Nike HyperAdapt 1.0 shoes: $720. Donning self-lacing sneakers, a puffer vest, and calculator watch like Marty McFly: Priceless.
The high-tech footwear- envisioned nearly 30 years ago in the Back to the Future films and unveiled in March -is Nike’s first attempt at adaptive lacing. “The shoe translates deep research in digital, electrical, and mechanical engineering into a product designed for movement,” Nike says.
The technology does sound pretty far out: When you step into the shoe, your heel triggers a sensor, and the system will automatically tighten; two buttons on the side allow you to adjust “until it’s perfect,” project technical lead Tiffany Beers said earlier this year.
A handful of Nike+ app users will gain early access to the shoes on Nov. 28, but HyperAdapt 1.0 officially goes on sale to the public on Dec. 1. Additional details about booking appointments for the “experience and purchase” of the sneakers will be posted online and in the mobile app.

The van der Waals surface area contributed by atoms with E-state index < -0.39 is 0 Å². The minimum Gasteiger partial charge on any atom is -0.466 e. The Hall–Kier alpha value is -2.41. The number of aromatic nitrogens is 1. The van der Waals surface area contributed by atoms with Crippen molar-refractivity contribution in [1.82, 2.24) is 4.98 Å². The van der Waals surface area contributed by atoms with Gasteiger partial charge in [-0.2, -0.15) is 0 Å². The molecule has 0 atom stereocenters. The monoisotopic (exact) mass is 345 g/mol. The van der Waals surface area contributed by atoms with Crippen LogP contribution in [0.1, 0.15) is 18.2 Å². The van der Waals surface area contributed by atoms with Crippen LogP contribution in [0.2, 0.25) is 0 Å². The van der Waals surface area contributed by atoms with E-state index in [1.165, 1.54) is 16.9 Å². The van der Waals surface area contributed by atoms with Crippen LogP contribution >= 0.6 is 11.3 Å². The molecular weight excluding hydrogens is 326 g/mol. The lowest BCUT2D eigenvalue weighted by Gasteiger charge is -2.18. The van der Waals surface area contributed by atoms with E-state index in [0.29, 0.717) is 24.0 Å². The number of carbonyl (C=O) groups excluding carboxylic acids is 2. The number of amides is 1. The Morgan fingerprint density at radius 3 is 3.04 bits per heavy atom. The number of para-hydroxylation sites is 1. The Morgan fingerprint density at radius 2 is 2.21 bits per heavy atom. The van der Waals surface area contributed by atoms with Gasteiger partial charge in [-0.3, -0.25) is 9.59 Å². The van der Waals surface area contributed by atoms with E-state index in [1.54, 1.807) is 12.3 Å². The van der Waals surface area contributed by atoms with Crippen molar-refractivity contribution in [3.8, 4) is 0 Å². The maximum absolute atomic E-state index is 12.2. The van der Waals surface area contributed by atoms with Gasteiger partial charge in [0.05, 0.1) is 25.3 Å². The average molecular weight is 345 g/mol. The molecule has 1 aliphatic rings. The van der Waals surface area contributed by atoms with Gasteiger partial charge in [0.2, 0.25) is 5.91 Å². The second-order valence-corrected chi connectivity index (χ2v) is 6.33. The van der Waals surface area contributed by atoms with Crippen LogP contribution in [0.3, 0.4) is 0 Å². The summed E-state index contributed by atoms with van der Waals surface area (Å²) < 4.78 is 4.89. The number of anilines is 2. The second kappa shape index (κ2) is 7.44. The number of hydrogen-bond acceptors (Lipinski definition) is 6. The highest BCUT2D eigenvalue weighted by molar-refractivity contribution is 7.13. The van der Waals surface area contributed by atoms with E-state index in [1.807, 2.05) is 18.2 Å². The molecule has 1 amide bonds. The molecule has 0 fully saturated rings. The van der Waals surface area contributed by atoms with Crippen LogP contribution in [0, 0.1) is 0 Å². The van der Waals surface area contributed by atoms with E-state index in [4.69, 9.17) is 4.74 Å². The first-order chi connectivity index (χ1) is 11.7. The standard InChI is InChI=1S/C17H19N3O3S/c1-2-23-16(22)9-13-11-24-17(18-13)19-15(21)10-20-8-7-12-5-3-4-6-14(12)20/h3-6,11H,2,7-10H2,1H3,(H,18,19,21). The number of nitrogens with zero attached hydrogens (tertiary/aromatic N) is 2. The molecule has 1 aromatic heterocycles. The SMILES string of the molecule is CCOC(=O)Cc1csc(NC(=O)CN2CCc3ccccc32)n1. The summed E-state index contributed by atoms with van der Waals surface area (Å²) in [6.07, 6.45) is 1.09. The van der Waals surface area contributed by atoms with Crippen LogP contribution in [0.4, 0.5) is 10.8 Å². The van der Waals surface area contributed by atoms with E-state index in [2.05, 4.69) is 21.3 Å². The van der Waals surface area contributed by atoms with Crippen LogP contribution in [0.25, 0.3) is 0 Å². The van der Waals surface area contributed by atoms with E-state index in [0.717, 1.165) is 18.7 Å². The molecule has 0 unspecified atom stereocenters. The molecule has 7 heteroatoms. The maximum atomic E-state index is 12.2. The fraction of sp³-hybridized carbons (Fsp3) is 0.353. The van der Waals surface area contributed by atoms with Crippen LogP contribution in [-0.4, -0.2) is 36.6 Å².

“The Nike HyperAdapt 1.0 is the first step into the future of adaptive performance,” the manufacturer said in March, and “makes feasible the once-fantastic concept of an automated, nearly symbiotic relationship between the foot and shoe.”
Initially available in either black or white (with a touch of “Blue Lagoon” coloring), the HyperAdapt will launch in metallic silver or black with white accents “later in December,” according to Nike.
Nike collaborated with Robert Zemeckis on 1989’s Back to the Future II-set partly in 2015-to “imagine sneakers that would suit the inhabitants of the advanced era.” The result: MAG high-tops.
In 2011, Nike produced 1,500 replica pairs, which were auctioned off on eBay and earned millions for The Michael J. Fox Foundation for Parkinson’s Research. But they were largely for show and did not sport automatic laces.
On Oct. 21, 2015-the day Marty, Doc Brown, and the DeLorean arrive in the future-Nike showed off real self-tying MAGs-a sort of HyperAdapt prototype. As the shoes’ first and most-celebrated wearer, Fox received a pair last year.